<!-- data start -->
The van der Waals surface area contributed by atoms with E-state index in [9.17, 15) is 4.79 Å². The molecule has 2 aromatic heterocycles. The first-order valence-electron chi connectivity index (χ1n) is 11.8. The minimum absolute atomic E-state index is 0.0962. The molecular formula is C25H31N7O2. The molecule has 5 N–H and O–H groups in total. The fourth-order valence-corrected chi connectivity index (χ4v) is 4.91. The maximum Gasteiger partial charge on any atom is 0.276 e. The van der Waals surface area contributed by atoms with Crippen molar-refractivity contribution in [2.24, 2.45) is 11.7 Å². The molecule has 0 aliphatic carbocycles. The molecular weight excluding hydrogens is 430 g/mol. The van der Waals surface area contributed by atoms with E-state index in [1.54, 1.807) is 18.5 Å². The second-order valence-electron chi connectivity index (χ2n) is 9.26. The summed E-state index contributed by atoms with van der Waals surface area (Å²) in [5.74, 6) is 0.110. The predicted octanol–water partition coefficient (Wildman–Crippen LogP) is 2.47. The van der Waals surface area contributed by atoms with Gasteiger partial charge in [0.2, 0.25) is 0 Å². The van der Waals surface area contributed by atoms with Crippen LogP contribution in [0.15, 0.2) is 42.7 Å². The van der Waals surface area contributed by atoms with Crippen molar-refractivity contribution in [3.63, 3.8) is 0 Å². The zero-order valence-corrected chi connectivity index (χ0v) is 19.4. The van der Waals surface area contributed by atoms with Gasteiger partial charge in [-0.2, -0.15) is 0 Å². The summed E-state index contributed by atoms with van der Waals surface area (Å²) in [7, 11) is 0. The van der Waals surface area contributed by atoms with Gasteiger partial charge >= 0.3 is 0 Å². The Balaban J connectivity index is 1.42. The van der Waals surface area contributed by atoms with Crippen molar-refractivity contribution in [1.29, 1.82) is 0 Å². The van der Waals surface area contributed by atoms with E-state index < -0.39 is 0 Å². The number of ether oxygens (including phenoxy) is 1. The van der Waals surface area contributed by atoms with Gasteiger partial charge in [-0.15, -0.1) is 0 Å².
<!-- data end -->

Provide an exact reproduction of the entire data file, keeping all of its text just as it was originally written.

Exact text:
The van der Waals surface area contributed by atoms with E-state index in [9.17, 15) is 4.79 Å². The molecule has 2 aromatic heterocycles. The first-order valence-electron chi connectivity index (χ1n) is 11.8. The minimum absolute atomic E-state index is 0.0962. The molecular formula is C25H31N7O2. The molecule has 5 N–H and O–H groups in total. The fourth-order valence-corrected chi connectivity index (χ4v) is 4.91. The maximum Gasteiger partial charge on any atom is 0.276 e. The van der Waals surface area contributed by atoms with Crippen molar-refractivity contribution in [2.24, 2.45) is 11.7 Å². The molecule has 0 aliphatic carbocycles. The molecular weight excluding hydrogens is 430 g/mol. The van der Waals surface area contributed by atoms with E-state index in [1.54, 1.807) is 18.5 Å². The second-order valence-electron chi connectivity index (χ2n) is 9.26. The summed E-state index contributed by atoms with van der Waals surface area (Å²) in [5.74, 6) is 0.110. The predicted octanol–water partition coefficient (Wildman–Crippen LogP) is 2.47. The van der Waals surface area contributed by atoms with Gasteiger partial charge in [0.2, 0.25) is 0 Å². The van der Waals surface area contributed by atoms with Crippen LogP contribution in [0.15, 0.2) is 42.7 Å². The van der Waals surface area contributed by atoms with Crippen molar-refractivity contribution in [3.63, 3.8) is 0 Å². The zero-order valence-corrected chi connectivity index (χ0v) is 19.4. The van der Waals surface area contributed by atoms with Gasteiger partial charge in [-0.2, -0.15) is 0 Å². The summed E-state index contributed by atoms with van der Waals surface area (Å²) in [7, 11) is 0. The van der Waals surface area contributed by atoms with Gasteiger partial charge >= 0.3 is 0 Å². The Balaban J connectivity index is 1.42. The van der Waals surface area contributed by atoms with Crippen molar-refractivity contribution in [1.29, 1.82) is 0 Å². The van der Waals surface area contributed by atoms with E-state index < -0.39 is 0 Å². The number of ether oxygens (including phenoxy) is 1. The van der Waals surface area contributed by atoms with Gasteiger partial charge in [-0.15, -0.1) is 0 Å².